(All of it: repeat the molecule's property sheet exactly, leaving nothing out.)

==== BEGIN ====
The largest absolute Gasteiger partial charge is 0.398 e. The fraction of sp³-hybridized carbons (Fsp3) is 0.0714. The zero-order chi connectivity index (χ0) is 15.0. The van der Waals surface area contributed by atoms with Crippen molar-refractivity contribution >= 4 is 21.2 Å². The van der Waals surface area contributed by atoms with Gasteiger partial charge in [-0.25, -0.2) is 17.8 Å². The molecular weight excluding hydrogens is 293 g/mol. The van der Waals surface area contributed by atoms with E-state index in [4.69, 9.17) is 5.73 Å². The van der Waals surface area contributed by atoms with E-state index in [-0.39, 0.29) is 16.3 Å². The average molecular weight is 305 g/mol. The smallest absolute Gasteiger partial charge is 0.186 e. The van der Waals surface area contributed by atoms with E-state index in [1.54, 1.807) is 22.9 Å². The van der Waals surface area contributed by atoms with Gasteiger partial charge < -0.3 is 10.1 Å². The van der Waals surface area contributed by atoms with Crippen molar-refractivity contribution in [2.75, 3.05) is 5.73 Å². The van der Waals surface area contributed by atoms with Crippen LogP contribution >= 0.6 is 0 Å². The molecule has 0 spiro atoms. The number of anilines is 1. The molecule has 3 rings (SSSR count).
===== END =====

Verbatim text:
The largest absolute Gasteiger partial charge is 0.398 e. The fraction of sp³-hybridized carbons (Fsp3) is 0.0714. The zero-order chi connectivity index (χ0) is 15.0. The van der Waals surface area contributed by atoms with Crippen molar-refractivity contribution >= 4 is 21.2 Å². The van der Waals surface area contributed by atoms with Gasteiger partial charge in [-0.25, -0.2) is 17.8 Å². The molecular weight excluding hydrogens is 293 g/mol. The van der Waals surface area contributed by atoms with E-state index in [4.69, 9.17) is 5.73 Å². The van der Waals surface area contributed by atoms with E-state index in [-0.39, 0.29) is 16.3 Å². The average molecular weight is 305 g/mol. The smallest absolute Gasteiger partial charge is 0.186 e. The van der Waals surface area contributed by atoms with E-state index in [1.54, 1.807) is 22.9 Å². The van der Waals surface area contributed by atoms with Gasteiger partial charge < -0.3 is 10.1 Å². The van der Waals surface area contributed by atoms with Crippen molar-refractivity contribution in [2.75, 3.05) is 5.73 Å². The van der Waals surface area contributed by atoms with Crippen LogP contribution >= 0.6 is 0 Å². The molecule has 0 spiro atoms. The number of anilines is 1. The molecule has 3 rings (SSSR count).